Yesterday the U.S. launched a "new national strategy on cyberspace" that boils down to a bland set of aphorisms and platitudes about openness, freedom and the rule of law imposed in ways likely to eliminate openness and freedom, which is OK as long as it's the U.S. doing it instead of big, bad China.
As articulated by U.S. Secretary of State Hillary Clinton, the policy codifies the principles on which the Obama administration has been acting in pushing a vision of the Internet as a communications mechanism that encourages political reform and discussion like the kind that led to overthrown governments and civil war during the "Arab Spring."
The U.S. position calls for rules that make the Internet open, so as to foster economic development and self expression, but also protected by the rule of law so evil-doers such as WikiLeaks can't publish things that embarrass the U.S. or that are as aggressively anti-administration as any of the protests the governments of Egypt, Libya, Syria and Iran tried to quash partly by restricting public use of the Internet.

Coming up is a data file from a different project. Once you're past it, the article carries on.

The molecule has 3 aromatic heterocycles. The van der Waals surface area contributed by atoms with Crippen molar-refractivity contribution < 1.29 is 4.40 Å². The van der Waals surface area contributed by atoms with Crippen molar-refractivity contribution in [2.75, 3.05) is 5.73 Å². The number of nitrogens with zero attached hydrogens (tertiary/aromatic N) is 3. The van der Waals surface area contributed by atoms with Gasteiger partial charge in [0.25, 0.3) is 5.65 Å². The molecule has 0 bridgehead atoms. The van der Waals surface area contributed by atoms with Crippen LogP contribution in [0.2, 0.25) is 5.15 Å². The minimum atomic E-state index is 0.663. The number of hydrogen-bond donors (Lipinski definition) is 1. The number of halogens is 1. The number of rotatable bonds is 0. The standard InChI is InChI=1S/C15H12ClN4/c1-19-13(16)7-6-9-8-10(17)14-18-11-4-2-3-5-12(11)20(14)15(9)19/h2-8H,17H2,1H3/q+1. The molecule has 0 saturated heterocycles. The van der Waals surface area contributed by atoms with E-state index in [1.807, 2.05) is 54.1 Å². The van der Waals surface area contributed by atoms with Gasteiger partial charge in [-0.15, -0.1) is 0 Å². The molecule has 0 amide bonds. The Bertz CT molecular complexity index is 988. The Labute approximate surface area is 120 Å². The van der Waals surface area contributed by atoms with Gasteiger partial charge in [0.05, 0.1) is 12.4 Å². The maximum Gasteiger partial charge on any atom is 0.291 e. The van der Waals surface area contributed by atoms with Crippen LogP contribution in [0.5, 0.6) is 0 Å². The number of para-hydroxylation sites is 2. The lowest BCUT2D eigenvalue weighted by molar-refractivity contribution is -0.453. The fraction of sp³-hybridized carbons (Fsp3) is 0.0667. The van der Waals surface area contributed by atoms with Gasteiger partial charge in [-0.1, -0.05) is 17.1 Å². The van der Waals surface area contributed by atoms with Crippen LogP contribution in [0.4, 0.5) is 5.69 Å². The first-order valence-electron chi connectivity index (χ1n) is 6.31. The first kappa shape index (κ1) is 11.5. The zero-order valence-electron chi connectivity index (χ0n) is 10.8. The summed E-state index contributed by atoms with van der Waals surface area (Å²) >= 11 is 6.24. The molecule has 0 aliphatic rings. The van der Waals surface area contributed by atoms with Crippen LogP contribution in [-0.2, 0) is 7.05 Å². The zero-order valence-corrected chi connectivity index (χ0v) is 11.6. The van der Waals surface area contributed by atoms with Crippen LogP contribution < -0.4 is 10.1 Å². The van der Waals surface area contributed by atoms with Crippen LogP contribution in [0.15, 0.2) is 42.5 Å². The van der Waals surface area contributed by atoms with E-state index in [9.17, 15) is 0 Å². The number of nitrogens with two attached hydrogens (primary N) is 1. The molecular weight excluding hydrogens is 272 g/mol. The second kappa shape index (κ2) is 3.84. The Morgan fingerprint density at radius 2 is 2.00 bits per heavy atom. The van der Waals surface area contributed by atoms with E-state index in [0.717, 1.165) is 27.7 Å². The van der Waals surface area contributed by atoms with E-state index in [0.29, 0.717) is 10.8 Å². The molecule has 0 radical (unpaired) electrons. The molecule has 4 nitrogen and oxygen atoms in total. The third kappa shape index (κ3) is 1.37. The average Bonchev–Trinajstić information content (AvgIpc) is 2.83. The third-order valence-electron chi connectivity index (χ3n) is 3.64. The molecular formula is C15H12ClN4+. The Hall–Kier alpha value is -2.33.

The Obama position is opposite that of China, which also likes using the rule of law as a good reason to stop online activity it dislikes, but takes a more overt, top-down authoritarian approach.
China also uses the open Internet to attack other countries, according to reports – including nearly constant attacks on U.S. civil engineering facilities and military networks that have gone on for nearly a decade.
Clinton also called for international cooperation to fight cyberwar attacks from foreign powers as well as commercially-inspired attacks from organized criminal groups. Today the U.S. called on NATO allies to help fight back against the attacks.
"History has shown us that repression often sows the seeds for revolution down the road," Clinton said in a similar policy speech Feb. 15. "Those who clamp down on Internet freedom may be able to hold back the full impact of their people's yearnings for a while, but not forever."